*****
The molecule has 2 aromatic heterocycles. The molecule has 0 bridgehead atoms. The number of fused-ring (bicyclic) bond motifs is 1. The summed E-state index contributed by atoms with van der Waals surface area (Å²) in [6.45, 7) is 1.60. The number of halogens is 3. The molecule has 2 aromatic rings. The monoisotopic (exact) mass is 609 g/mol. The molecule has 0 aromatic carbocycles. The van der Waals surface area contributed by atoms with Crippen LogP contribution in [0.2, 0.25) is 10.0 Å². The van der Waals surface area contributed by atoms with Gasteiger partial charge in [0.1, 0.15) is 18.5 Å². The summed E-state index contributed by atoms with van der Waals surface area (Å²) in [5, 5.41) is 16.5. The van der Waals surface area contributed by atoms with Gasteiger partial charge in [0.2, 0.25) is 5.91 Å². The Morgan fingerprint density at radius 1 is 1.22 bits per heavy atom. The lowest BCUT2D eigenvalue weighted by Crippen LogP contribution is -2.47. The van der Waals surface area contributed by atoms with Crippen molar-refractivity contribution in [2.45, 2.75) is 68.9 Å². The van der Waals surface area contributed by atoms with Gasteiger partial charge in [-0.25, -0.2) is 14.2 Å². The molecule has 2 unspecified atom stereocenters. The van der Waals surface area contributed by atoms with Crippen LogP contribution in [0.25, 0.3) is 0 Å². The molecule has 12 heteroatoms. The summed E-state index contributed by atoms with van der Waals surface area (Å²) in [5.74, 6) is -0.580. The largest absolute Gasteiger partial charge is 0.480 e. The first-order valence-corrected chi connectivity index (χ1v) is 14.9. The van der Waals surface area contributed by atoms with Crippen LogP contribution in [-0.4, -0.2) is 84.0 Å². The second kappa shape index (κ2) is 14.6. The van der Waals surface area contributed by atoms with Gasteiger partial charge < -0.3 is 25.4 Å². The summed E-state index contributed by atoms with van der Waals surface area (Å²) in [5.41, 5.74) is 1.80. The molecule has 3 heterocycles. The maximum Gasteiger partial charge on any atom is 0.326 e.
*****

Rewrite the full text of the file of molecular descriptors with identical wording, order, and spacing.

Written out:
The molecule has 2 aromatic heterocycles. The molecule has 0 bridgehead atoms. The number of fused-ring (bicyclic) bond motifs is 1. The summed E-state index contributed by atoms with van der Waals surface area (Å²) in [6.45, 7) is 1.60. The number of halogens is 3. The molecule has 2 aromatic rings. The monoisotopic (exact) mass is 609 g/mol. The molecule has 0 aromatic carbocycles. The van der Waals surface area contributed by atoms with Crippen LogP contribution in [0.2, 0.25) is 10.0 Å². The van der Waals surface area contributed by atoms with Gasteiger partial charge in [0.1, 0.15) is 18.5 Å². The summed E-state index contributed by atoms with van der Waals surface area (Å²) in [5, 5.41) is 16.5. The van der Waals surface area contributed by atoms with Gasteiger partial charge in [0.2, 0.25) is 5.91 Å². The Morgan fingerprint density at radius 1 is 1.22 bits per heavy atom. The lowest BCUT2D eigenvalue weighted by Crippen LogP contribution is -2.47. The van der Waals surface area contributed by atoms with Crippen molar-refractivity contribution in [2.45, 2.75) is 68.9 Å². The van der Waals surface area contributed by atoms with Gasteiger partial charge in [-0.25, -0.2) is 14.2 Å². The molecule has 2 unspecified atom stereocenters. The van der Waals surface area contributed by atoms with Crippen LogP contribution in [0.25, 0.3) is 0 Å². The molecule has 12 heteroatoms. The summed E-state index contributed by atoms with van der Waals surface area (Å²) in [5.74, 6) is -0.580. The largest absolute Gasteiger partial charge is 0.480 e. The first-order valence-corrected chi connectivity index (χ1v) is 14.9. The van der Waals surface area contributed by atoms with Crippen LogP contribution in [-0.4, -0.2) is 84.0 Å². The second kappa shape index (κ2) is 14.6. The van der Waals surface area contributed by atoms with Gasteiger partial charge < -0.3 is 25.4 Å². The summed E-state index contributed by atoms with van der Waals surface area (Å²) in [5.41, 5.74) is 1.80. The molecule has 3 heterocycles. The maximum Gasteiger partial charge on any atom is 0.326 e.